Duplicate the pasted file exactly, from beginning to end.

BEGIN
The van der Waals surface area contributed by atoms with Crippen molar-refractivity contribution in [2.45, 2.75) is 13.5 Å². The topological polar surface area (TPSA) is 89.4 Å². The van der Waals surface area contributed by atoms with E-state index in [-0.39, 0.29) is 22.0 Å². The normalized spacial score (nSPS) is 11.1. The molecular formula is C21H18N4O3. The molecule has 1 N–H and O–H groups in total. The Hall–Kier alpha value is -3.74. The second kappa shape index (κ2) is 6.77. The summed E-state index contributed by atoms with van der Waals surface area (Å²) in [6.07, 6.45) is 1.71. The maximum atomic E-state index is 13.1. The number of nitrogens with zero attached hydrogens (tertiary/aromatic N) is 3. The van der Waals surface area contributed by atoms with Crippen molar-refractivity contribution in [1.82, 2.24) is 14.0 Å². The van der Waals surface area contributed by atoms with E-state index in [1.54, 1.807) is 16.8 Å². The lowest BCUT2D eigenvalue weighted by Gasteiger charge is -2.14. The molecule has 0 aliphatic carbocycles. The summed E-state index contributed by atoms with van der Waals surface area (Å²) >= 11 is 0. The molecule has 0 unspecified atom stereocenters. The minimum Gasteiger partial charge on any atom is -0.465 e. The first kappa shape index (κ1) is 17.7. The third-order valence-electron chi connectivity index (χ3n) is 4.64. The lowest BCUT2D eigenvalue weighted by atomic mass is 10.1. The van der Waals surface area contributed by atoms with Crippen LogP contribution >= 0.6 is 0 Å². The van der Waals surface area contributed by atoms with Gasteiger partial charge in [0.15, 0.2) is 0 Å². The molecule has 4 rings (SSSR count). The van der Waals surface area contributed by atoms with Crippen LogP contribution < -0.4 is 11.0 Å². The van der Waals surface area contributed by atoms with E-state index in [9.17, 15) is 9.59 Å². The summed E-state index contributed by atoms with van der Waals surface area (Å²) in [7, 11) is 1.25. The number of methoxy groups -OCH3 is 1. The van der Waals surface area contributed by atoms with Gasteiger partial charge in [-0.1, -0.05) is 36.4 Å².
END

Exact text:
The van der Waals surface area contributed by atoms with Crippen molar-refractivity contribution in [2.45, 2.75) is 13.5 Å². The topological polar surface area (TPSA) is 89.4 Å². The van der Waals surface area contributed by atoms with E-state index in [-0.39, 0.29) is 22.0 Å². The normalized spacial score (nSPS) is 11.1. The molecular formula is C21H18N4O3. The molecule has 1 N–H and O–H groups in total. The Hall–Kier alpha value is -3.74. The second kappa shape index (κ2) is 6.77. The summed E-state index contributed by atoms with van der Waals surface area (Å²) in [6.07, 6.45) is 1.71. The maximum atomic E-state index is 13.1. The number of nitrogens with zero attached hydrogens (tertiary/aromatic N) is 3. The van der Waals surface area contributed by atoms with Crippen molar-refractivity contribution in [1.82, 2.24) is 14.0 Å². The van der Waals surface area contributed by atoms with E-state index in [1.54, 1.807) is 16.8 Å². The lowest BCUT2D eigenvalue weighted by Gasteiger charge is -2.14. The molecule has 0 aliphatic carbocycles. The summed E-state index contributed by atoms with van der Waals surface area (Å²) >= 11 is 0. The molecule has 0 unspecified atom stereocenters. The minimum Gasteiger partial charge on any atom is -0.465 e. The first kappa shape index (κ1) is 17.7. The third-order valence-electron chi connectivity index (χ3n) is 4.64. The lowest BCUT2D eigenvalue weighted by atomic mass is 10.1. The van der Waals surface area contributed by atoms with Crippen LogP contribution >= 0.6 is 0 Å². The van der Waals surface area contributed by atoms with Gasteiger partial charge in [0.15, 0.2) is 0 Å². The molecule has 4 rings (SSSR count). The van der Waals surface area contributed by atoms with Crippen LogP contribution < -0.4 is 11.0 Å². The van der Waals surface area contributed by atoms with E-state index in [9.17, 15) is 9.59 Å². The summed E-state index contributed by atoms with van der Waals surface area (Å²) in [7, 11) is 1.25. The number of methoxy groups -OCH3 is 1. The van der Waals surface area contributed by atoms with Gasteiger partial charge in [-0.1, -0.05) is 36.4 Å².